IACP has called these measures a "missed opportunity"
The Irish Association of Counselling and Psychotherapy (IACP) says that the budget for mental health falls far short of what is needed in the wake of the pandemic.
CEO of the association Lisa Molly said:
"While there are some positive measures announced yesterday, we are also very disappointed at certain omissions.
"The IACP feels that the government has missed an opportunity to really bolster mental health funding given the dire need for supports that exist following the pandemic."
Mental health spending now represents 5.6% of total health spend (excluding capital and Covid spending). This falls far short of the 10-12% of health spend on mental health in many European countries including the UK.
However, in yesterday’s budget, there is in fact a 52% decrease in additional spending for mental health when compared with last year’s allocation. Given the severity of the mental health crisis following the pandemic "this is simply insufficient", she added.
"While we particularly welcome additional funding for eating disorder treatment, Child and Adolescent Mental Health Hubs and out-of-hours alternatives to emergency departments for people in crisis, we feel that more funding could have been directed to support mental health in general."
Once again this budget has shortchanged mental health services.— Paul Murphy (@paulmurphy_TD) October 13, 2021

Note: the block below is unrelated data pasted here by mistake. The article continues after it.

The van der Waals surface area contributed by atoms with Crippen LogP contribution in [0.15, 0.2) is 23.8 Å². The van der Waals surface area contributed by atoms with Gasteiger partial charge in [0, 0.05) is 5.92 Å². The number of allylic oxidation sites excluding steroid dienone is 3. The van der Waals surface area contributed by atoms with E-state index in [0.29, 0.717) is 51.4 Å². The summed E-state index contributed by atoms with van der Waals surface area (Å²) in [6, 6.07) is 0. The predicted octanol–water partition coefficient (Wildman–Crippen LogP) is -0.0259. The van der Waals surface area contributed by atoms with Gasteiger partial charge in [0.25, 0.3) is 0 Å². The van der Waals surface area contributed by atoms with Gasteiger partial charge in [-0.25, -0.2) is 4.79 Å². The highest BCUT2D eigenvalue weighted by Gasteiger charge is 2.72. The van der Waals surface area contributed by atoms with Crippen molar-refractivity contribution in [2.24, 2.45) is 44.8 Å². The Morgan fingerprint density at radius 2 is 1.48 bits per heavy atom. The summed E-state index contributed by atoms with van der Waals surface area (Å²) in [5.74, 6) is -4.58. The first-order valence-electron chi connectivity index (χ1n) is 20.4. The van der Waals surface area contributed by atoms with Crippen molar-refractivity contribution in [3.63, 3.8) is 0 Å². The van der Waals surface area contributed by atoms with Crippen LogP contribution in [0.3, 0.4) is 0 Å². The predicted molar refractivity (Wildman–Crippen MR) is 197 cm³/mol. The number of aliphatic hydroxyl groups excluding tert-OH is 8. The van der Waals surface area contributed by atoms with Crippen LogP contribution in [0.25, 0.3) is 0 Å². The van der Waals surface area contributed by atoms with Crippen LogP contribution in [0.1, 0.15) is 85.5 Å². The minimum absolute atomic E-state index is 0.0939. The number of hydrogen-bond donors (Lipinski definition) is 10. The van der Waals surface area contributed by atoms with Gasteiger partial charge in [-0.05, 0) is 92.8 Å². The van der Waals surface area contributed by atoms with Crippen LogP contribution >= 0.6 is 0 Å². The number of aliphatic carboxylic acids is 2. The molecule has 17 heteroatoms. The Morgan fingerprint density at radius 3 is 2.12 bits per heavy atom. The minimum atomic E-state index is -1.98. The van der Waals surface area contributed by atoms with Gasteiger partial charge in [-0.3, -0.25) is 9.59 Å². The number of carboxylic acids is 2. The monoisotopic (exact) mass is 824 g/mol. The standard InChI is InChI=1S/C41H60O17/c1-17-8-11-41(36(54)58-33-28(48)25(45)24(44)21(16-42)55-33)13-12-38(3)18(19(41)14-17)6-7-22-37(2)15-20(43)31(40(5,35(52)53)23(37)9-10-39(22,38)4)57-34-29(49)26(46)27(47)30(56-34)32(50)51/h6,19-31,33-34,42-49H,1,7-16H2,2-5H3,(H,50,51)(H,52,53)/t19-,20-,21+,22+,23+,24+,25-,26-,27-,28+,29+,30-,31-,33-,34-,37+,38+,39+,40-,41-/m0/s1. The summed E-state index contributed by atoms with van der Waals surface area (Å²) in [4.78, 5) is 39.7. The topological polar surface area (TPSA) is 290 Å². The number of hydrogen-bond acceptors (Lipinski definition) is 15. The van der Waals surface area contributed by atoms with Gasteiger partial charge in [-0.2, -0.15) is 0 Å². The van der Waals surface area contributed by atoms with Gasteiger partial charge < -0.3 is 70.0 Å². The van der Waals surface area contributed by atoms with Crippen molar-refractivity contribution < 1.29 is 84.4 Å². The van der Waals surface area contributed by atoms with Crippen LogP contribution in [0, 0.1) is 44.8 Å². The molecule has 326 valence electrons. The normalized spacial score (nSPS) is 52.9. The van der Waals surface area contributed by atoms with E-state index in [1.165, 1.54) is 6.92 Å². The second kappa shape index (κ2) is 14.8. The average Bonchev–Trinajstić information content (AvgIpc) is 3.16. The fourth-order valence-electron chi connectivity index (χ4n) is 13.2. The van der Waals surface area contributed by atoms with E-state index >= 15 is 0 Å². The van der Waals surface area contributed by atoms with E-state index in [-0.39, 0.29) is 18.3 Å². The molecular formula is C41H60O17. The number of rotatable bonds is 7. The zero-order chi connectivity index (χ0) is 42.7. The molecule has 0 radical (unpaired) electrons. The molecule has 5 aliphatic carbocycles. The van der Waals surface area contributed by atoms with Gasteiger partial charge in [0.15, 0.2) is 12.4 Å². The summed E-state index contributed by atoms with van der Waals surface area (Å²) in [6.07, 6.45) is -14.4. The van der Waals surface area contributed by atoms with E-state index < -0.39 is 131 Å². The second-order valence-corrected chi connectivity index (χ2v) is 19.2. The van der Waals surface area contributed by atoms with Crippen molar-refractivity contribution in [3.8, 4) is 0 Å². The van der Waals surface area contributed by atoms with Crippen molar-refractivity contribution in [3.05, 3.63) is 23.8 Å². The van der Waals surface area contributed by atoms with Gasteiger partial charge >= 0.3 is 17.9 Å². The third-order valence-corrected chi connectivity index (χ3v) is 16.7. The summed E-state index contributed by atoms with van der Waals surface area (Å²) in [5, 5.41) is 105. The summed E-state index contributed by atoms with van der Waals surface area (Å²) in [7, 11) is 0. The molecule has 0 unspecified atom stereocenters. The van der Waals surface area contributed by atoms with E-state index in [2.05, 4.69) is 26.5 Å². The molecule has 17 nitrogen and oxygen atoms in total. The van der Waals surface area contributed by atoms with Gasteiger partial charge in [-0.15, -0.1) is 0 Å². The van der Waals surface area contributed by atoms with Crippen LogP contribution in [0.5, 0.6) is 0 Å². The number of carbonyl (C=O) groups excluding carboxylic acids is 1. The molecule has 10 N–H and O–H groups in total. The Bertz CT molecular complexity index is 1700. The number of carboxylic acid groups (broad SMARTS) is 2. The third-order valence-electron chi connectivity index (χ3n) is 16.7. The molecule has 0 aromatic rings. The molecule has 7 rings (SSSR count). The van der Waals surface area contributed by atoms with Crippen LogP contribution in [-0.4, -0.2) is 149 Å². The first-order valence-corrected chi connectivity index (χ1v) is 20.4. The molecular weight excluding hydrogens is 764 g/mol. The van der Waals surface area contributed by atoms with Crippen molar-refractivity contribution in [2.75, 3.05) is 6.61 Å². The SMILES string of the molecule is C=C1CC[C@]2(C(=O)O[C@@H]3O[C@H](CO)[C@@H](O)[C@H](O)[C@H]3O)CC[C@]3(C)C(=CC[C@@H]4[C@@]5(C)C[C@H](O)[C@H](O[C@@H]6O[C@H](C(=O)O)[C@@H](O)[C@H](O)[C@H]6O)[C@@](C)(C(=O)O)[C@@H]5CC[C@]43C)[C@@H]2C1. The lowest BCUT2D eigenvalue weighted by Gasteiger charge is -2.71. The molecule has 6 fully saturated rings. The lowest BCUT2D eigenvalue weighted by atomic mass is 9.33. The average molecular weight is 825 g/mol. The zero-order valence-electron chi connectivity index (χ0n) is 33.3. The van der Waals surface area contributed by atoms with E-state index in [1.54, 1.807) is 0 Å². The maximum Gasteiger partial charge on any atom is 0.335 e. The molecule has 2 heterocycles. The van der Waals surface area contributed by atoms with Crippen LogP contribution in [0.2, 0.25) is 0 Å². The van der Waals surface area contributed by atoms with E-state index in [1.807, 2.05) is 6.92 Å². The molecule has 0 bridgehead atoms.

The WHO says need to spend an extra €1bn on mental health to come up to scratch. The government spent €37m.
We will need to build a movement of people power to demand decent, free, mental health services for all. pic.twitter.com/LqUZ8gSfsP
In a general public mental health survey, IACP commissioned in March this year, 70% of respondents said they had felt stressed either often or sometimes in the previous two weeks (compared with 46% saying this in March 2019), 63% said they felt anxious (compared with 35% in 2019).
45% said they felt depressed (compared with 21% in 2019), and 49% said they felt lonely or isolated (compared to 19% two years previously).
HSE specialists forewarned IACP of a “tsunami of mental health needs” and it’s clear.
"We are also disappointed that our pre-budget submission was not heeded.
"The IACP had asked for access to therapy to be broadened by two modest measures, that being the full extension of tax relief on medical expenses to include counselling and psychotherapy as well as the application of the exemption of VAT for professional medical care services, now rated at 13.5%, on earnings over €37,500 to counsellors and psychotherapists.
"These measures would have increased accessibility to therapy.
"The IACP feels that the government has missed an opportunity to address long-standing deficiencies in our mental health system and that this will take a significant toll on society in the coming years.”
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